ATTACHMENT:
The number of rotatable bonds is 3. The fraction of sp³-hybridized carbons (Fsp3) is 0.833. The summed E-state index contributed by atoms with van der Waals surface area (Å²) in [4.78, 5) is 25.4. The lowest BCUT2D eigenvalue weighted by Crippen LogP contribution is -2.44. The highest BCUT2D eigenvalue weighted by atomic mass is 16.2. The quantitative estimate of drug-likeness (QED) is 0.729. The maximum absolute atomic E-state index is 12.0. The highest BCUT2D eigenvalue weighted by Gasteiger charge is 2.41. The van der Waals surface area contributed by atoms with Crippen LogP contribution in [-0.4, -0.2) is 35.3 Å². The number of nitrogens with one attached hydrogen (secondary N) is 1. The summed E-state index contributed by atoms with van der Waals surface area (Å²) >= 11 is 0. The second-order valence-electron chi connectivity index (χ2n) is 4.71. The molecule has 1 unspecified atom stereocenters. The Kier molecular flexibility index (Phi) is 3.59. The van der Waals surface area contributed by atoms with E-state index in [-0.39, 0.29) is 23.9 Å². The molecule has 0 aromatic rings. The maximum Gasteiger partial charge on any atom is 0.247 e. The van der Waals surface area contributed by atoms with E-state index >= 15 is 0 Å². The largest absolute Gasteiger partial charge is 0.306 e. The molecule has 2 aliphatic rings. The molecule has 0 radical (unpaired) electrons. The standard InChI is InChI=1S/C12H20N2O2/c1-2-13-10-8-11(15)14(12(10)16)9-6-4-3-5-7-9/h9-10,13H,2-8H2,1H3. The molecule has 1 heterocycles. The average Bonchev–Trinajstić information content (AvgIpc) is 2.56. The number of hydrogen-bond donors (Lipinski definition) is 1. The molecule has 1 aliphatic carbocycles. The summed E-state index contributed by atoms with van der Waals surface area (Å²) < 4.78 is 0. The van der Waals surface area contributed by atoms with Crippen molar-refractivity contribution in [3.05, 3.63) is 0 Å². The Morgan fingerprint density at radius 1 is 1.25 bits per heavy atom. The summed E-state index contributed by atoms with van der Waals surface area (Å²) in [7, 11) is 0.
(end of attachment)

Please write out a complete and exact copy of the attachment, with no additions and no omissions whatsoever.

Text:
The number of rotatable bonds is 3. The fraction of sp³-hybridized carbons (Fsp3) is 0.833. The summed E-state index contributed by atoms with van der Waals surface area (Å²) in [4.78, 5) is 25.4. The lowest BCUT2D eigenvalue weighted by Crippen LogP contribution is -2.44. The highest BCUT2D eigenvalue weighted by atomic mass is 16.2. The quantitative estimate of drug-likeness (QED) is 0.729. The maximum absolute atomic E-state index is 12.0. The highest BCUT2D eigenvalue weighted by Gasteiger charge is 2.41. The van der Waals surface area contributed by atoms with Crippen LogP contribution in [-0.4, -0.2) is 35.3 Å². The number of nitrogens with one attached hydrogen (secondary N) is 1. The summed E-state index contributed by atoms with van der Waals surface area (Å²) >= 11 is 0. The second-order valence-electron chi connectivity index (χ2n) is 4.71. The molecule has 1 unspecified atom stereocenters. The Kier molecular flexibility index (Phi) is 3.59. The van der Waals surface area contributed by atoms with E-state index in [-0.39, 0.29) is 23.9 Å². The molecule has 0 aromatic rings. The maximum Gasteiger partial charge on any atom is 0.247 e. The van der Waals surface area contributed by atoms with E-state index >= 15 is 0 Å². The largest absolute Gasteiger partial charge is 0.306 e. The molecule has 2 aliphatic rings. The molecule has 0 radical (unpaired) electrons. The standard InChI is InChI=1S/C12H20N2O2/c1-2-13-10-8-11(15)14(12(10)16)9-6-4-3-5-7-9/h9-10,13H,2-8H2,1H3. The molecule has 1 heterocycles. The average Bonchev–Trinajstić information content (AvgIpc) is 2.56. The number of hydrogen-bond donors (Lipinski definition) is 1. The molecule has 1 aliphatic carbocycles. The summed E-state index contributed by atoms with van der Waals surface area (Å²) < 4.78 is 0. The van der Waals surface area contributed by atoms with Crippen molar-refractivity contribution in [3.05, 3.63) is 0 Å². The Morgan fingerprint density at radius 1 is 1.25 bits per heavy atom. The summed E-state index contributed by atoms with van der Waals surface area (Å²) in [7, 11) is 0.